After the bombing, in Greene’s hopeful view, the Temple Jews began to moderate their zeal for assimilationism and their passivity on racial issues. They began to see that the two positions were linked: “If they were going to stand forth as Jews, they needed first to accept the principle that all humans were equal in God’s sight.” It was fine for them to want full acceptance, but “the path to that door…lay through the realm of justice.”

Rothschild is the hero of Greene’s book. He had been a civil rights activist long before there was a well-known civil rights movement. He constantly, eloquently, tried to shape his congregation in moral ways, and throughout his tenure as rabbi he involved himself in virtually every anti-segregation activity in Atlanta. He was a strong supporter of Martin Luther King. But by the late Sixties his moment had passed; at a black businessmen’s luncheon in 1968 Rothschild was shocked to find himself booed for criticizing the black power movement.

Greene plainly believes, with Rothschild, that a full embrace of one’s own Jewishness leads almost inevitably to support of the black struggle. This is the view expressed in Driving Miss Daisy, which was written by a child of the Temple, Alfred Uhry (whose mother, Aline Uhry, Greene quotes from extensively). In the play and movie the message is delivered in the customary muted tones of the Deutschjuden. After the bombing Miss Daisy becomes a little bit more openly Jewish, and a little bit more racially enlightened. Greene’s sights are a lot higher. She includes in her book an admiring portrait of a tough Polish-Jewish labor lawyer and skeptic named Joe Jacobs:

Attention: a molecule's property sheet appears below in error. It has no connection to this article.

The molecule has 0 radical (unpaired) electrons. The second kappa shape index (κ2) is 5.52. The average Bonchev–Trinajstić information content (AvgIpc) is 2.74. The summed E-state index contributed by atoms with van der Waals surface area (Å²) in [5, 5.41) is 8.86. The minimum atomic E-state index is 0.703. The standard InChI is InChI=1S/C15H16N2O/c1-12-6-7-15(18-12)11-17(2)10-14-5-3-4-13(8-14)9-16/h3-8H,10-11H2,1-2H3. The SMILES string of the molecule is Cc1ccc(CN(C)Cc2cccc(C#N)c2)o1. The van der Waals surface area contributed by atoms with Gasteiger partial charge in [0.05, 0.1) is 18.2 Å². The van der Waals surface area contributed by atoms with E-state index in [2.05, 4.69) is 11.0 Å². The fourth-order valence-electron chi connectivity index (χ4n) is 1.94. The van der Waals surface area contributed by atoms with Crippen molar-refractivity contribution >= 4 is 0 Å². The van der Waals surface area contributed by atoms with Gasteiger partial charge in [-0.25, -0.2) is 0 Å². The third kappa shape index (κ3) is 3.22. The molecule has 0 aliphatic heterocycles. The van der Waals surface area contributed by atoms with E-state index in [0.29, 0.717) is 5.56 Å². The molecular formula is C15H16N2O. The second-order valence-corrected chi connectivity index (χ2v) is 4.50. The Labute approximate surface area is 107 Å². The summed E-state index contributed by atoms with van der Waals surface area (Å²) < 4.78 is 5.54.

There are many types of human beings on earth, a divine variety, just as there are goats and fish and chicken among the animals. And the type of human being that he is, simply put, is a Jew.